How do Gang Leaders Stay in Power?

RIO jpgPower is earned, not granted.

In a corporation or government, leaders are elected or appointed.  Once the title is granted, so is the power. But when it comes to gangs there is a universal truth: power is earned, not granted.  Think about Joaquín Guzmán, better known as El Chapo, the notorious kingpin of the Mexican cartel. Twice incarcerated in a maximum security prison, his team never abandoned loyalty to him and sprang him free against all odds. Do they respect him, fear him, or both?

In World War II, when it was clear that Hitler was a madman, several German officers plotted to assassinate Adolph Hitler to retake control of Germany. Deployment of the German Reserve Army was needed to maintain order in the event of a national emergency. General Friedrich Fromm, the head of the Reserve was offered a key position in a post-Nazi Germany restructuring but declined to be directly involved, stating he will not side with them so long as Hitler is alive. Though Hitler and his SS chief, Himmler, weren’t killed, they were seriously wounded in failed attempt to assassinate them.  Though any German could have finished them off, they wouldn’t take action unless Hitler was proven to be dead, which preserved his power for a while longer.

In the slums of Rio, drug gang leaders ascend to power by killing off their opposition and forming loyalties of several imposing gang lynchpins. But how do people like this preserve power?  In “The Godfather” Don Corleone preserved power by his inner circle of lieutenants, his consigliere, and the feared Luca Brasi, whose acts of violence were legendary but whose loyalty to Don Corleone was unquestioned.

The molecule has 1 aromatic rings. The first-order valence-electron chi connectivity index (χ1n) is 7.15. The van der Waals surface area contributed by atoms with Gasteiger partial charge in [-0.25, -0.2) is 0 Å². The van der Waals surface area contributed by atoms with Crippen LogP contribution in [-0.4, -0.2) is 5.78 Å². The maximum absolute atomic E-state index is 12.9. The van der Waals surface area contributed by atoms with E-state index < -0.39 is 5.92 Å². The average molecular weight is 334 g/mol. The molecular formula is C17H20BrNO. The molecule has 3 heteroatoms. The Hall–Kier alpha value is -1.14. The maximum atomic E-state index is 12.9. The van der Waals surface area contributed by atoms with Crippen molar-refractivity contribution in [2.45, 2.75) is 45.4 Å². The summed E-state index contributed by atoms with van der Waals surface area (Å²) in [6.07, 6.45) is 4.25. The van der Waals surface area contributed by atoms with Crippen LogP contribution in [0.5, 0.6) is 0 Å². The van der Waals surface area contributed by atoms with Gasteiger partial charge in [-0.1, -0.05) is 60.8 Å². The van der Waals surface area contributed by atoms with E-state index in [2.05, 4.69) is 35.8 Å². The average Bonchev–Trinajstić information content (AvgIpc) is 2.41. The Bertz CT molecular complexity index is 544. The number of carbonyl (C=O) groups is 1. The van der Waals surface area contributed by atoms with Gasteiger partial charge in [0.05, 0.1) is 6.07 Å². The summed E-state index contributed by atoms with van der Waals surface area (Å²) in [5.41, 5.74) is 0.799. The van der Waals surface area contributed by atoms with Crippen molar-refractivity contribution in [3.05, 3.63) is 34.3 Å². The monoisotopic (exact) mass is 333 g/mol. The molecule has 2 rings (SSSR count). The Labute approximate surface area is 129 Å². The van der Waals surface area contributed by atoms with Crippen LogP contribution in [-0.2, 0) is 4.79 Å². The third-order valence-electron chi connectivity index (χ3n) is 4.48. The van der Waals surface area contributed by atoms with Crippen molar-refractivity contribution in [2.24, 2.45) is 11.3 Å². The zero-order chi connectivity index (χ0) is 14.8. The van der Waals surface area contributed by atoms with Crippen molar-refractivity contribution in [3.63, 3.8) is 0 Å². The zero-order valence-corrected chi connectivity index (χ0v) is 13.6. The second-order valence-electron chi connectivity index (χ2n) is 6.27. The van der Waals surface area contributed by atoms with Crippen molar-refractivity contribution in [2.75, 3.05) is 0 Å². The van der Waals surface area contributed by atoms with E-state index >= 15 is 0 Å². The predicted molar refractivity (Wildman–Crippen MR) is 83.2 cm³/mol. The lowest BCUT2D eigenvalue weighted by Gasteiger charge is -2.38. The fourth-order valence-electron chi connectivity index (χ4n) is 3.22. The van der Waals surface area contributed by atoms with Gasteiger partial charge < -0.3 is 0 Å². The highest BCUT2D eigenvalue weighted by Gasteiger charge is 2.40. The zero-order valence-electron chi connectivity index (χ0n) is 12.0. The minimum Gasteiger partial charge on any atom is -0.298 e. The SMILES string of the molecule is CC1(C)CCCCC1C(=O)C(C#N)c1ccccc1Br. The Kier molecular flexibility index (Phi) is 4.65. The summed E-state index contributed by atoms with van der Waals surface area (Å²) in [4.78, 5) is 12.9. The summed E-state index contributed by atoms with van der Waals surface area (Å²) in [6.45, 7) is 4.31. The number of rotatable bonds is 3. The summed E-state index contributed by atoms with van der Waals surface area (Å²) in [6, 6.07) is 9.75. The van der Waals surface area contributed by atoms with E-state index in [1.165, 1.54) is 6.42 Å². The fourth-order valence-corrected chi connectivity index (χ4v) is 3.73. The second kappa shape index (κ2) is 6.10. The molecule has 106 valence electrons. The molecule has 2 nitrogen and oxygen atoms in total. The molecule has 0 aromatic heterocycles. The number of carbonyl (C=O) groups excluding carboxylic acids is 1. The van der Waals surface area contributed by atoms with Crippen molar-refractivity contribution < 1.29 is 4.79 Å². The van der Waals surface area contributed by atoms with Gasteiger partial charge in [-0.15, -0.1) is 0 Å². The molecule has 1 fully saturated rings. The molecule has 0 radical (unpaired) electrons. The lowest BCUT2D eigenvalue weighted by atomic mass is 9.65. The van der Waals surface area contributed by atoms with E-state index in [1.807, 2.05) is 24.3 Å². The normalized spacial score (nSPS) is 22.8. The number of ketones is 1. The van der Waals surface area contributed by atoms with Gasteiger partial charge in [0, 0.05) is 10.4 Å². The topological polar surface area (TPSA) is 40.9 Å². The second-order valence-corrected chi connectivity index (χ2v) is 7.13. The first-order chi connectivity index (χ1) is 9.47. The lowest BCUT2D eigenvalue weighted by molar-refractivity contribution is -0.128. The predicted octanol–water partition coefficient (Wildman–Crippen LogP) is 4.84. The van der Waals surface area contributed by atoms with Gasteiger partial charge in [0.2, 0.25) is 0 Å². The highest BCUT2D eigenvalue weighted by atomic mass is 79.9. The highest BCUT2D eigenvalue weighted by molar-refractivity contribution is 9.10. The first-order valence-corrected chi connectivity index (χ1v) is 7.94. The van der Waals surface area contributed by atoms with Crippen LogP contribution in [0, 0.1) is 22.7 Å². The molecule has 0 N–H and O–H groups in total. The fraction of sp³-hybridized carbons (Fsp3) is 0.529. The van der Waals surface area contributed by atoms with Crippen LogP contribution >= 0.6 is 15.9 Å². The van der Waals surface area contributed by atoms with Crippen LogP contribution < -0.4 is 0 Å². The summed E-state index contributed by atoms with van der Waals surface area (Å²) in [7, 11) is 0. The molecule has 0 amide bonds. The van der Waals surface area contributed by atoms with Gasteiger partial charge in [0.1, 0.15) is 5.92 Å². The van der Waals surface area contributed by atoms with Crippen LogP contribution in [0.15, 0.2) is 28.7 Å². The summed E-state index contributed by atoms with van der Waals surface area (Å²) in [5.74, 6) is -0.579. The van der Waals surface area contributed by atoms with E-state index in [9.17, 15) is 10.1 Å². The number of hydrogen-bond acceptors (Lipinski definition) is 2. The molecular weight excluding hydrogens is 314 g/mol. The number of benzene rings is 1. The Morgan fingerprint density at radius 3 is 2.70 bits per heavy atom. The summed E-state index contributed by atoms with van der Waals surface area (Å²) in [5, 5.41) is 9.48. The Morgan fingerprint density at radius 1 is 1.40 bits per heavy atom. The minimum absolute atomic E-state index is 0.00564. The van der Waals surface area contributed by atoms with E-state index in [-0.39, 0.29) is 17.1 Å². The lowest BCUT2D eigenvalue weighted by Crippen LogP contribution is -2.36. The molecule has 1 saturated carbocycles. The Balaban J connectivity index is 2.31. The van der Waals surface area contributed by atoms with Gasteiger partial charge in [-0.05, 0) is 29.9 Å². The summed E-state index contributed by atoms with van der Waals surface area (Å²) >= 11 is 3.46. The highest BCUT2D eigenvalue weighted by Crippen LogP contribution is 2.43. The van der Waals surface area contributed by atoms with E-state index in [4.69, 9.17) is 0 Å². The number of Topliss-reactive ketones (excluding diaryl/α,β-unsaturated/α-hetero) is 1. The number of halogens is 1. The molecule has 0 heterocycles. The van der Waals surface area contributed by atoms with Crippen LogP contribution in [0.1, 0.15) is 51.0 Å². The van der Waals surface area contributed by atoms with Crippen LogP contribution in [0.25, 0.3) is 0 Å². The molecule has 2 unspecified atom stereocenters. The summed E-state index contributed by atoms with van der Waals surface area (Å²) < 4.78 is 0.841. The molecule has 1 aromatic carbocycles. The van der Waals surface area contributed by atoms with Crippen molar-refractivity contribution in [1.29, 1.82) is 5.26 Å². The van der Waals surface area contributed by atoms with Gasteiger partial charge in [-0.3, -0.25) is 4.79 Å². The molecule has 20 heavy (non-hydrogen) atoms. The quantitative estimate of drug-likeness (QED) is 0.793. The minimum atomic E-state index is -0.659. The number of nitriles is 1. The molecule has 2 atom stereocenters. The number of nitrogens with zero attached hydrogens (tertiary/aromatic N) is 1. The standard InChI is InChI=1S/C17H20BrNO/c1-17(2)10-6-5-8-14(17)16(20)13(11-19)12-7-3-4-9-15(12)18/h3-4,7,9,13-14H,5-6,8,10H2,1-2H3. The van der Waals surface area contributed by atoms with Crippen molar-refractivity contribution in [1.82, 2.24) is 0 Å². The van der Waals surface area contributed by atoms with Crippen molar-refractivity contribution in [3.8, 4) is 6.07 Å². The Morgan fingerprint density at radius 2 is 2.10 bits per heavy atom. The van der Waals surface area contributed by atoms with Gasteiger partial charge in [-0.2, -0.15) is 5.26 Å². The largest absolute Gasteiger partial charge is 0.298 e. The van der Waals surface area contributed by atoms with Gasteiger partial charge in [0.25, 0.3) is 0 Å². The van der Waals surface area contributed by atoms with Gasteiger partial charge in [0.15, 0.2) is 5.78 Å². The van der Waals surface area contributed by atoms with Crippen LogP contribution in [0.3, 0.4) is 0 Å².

Hitler spoke in generalities, pitting one general against another for his loyalty.  In a sense, each general believed that his colleagues were loyal to Hitler, and individually feared taking Hitler on alone. Similarly, if you have ever gone scuba diving, you learn quickly that although barracudas are scary to be near, individually they will never attack any fish or swimmer who is bigger than they are.  Yet a school of piranha will devour an entire cow in a stream within minutes.

In my book “Rio—Reluctant Ascension to Infamy”, Dez runs the Amigos dos Amigos (ADA) drug gang, which controls much of the south zone of Rio de Janeiro. He rose to power by proving his loyalty to the prior drug lord and seized his power when his former boss was killed by the police. But he is well aware that any gun-toting kid from the favelas could kill him with a single shot. Dez uses his cunning and political tact to build one of the largest businesses in the area.  His people respect him but fear him, and never question his authority. Dez has maintained his power longer than the average life expectancy of gang leaders, is now married with a wife who wants to raise their son in a safe, normal environment.  But no one merely retires from a drug gang.

“RIO – Reluctant Ascension to Infamy,” the book I have just finished, is a young adult thriller that forces sixteen year-old Lucas Rocha to make many tough decisions in order for his dwindling family to survive. He joins Amigos dos Amigos and finds an unlikely mentor in Dez.

Set against the magnificent landscape of Rio de Janeiro in 2008 at the onset of a massive slum overhaul for the upcoming 2014 World Cup and 2016 Olympics, Lucas Rocha’s odyssey is no different than millions of slum dwellers in the world. Stay tuned for my book, “Rio – Reluctant Ascension to Infamy” and in the meantime, I encourage you to subscribe to my weekly newsletter about some compelling human interest stories from Rio or possibly even your own home city.  Stay tuned.

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